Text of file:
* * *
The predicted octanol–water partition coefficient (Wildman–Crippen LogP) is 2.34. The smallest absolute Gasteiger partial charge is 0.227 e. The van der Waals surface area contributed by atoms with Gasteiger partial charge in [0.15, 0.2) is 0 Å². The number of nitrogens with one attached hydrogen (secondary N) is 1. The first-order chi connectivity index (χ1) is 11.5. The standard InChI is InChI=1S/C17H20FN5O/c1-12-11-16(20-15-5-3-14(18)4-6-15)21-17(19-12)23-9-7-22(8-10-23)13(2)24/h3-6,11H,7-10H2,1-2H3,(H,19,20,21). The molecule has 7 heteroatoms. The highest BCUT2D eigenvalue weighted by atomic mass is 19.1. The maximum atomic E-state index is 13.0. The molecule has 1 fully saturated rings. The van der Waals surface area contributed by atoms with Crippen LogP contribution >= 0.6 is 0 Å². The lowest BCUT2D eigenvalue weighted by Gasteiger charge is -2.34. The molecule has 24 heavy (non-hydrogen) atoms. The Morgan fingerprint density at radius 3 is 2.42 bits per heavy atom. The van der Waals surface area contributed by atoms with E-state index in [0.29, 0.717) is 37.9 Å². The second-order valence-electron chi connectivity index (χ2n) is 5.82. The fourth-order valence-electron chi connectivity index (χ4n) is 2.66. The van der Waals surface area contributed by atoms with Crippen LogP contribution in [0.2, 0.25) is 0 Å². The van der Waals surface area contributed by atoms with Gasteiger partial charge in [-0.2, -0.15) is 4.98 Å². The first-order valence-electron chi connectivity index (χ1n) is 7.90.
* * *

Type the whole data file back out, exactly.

The predicted octanol–water partition coefficient (Wildman–Crippen LogP) is 2.34. The smallest absolute Gasteiger partial charge is 0.227 e. The van der Waals surface area contributed by atoms with Gasteiger partial charge in [0.15, 0.2) is 0 Å². The number of nitrogens with one attached hydrogen (secondary N) is 1. The first-order chi connectivity index (χ1) is 11.5. The standard InChI is InChI=1S/C17H20FN5O/c1-12-11-16(20-15-5-3-14(18)4-6-15)21-17(19-12)23-9-7-22(8-10-23)13(2)24/h3-6,11H,7-10H2,1-2H3,(H,19,20,21). The molecule has 7 heteroatoms. The highest BCUT2D eigenvalue weighted by atomic mass is 19.1. The maximum atomic E-state index is 13.0. The molecule has 1 fully saturated rings. The van der Waals surface area contributed by atoms with Crippen LogP contribution >= 0.6 is 0 Å². The lowest BCUT2D eigenvalue weighted by Gasteiger charge is -2.34. The molecule has 24 heavy (non-hydrogen) atoms. The Morgan fingerprint density at radius 3 is 2.42 bits per heavy atom. The van der Waals surface area contributed by atoms with E-state index in [0.29, 0.717) is 37.9 Å². The second-order valence-electron chi connectivity index (χ2n) is 5.82. The fourth-order valence-electron chi connectivity index (χ4n) is 2.66. The van der Waals surface area contributed by atoms with Crippen LogP contribution in [0.2, 0.25) is 0 Å². The van der Waals surface area contributed by atoms with Gasteiger partial charge in [-0.2, -0.15) is 4.98 Å². The first-order valence-electron chi connectivity index (χ1n) is 7.90.